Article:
From: Paul Cockshott (wpc@DCS.GLA.AC.UK)
Date: Thu Sep 15 2005 - 04:52:18 EDT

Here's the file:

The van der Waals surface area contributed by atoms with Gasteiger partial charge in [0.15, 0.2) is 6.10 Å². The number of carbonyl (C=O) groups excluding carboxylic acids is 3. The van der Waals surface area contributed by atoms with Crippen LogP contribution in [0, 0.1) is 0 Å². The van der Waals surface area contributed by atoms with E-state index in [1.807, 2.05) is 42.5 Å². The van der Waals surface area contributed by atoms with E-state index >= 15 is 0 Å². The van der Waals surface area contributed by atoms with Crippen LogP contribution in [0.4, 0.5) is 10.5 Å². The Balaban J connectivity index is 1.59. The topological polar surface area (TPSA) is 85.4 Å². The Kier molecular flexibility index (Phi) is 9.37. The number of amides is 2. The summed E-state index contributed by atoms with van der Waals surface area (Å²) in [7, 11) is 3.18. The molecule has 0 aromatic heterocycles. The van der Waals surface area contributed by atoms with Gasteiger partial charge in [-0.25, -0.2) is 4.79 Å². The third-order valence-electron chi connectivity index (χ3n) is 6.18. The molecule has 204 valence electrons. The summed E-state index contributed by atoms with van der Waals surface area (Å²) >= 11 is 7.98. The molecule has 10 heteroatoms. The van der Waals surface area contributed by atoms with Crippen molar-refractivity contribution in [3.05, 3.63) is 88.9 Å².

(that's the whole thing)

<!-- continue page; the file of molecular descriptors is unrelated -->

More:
Iain ------ But straightaway there's a simple answer to objections such as: He says: Any theoretical explanations and predictions of social processes require taking into account intelligent behaviour of the actors involved. (iii) Hence, computer simulation of social processes requires an algorithm to simulate intelligent behaviour of the actors involved. Replace "social processes" with "physical processes" and "intelligent behaviour of the actors involved" with "quantum mechanics", and re-read the paragraph. It would then be an argument for denying classical mechanics. Yet we know that classical mechanics is a very successful predictive theory (upto very small and very large scales) and talks about real entities, such as forces, momentum etc. Computer simulations of physical processes (e.g., for industrial design, computer games etc.) employ classical mechanics. There's no need to simulate the quantum level upon which the classical ontology is ultimately implemented because this is an unnecessary level of detail for most purposes. --------------------------- Paul I think one can also attack his thesis from the other side - that of statistical mechanics. One does not need to simulate gases down to the particle level to make useful bulk predictions in the way that thermodynamics does. That obtains the Gibb's Boltzman energy distribution without one having to simulate every particular configuration of a gas. Similarly you obtain the same sort of distributions for cash holdings making some very simple assumptions about the social structure of capitalist relations.
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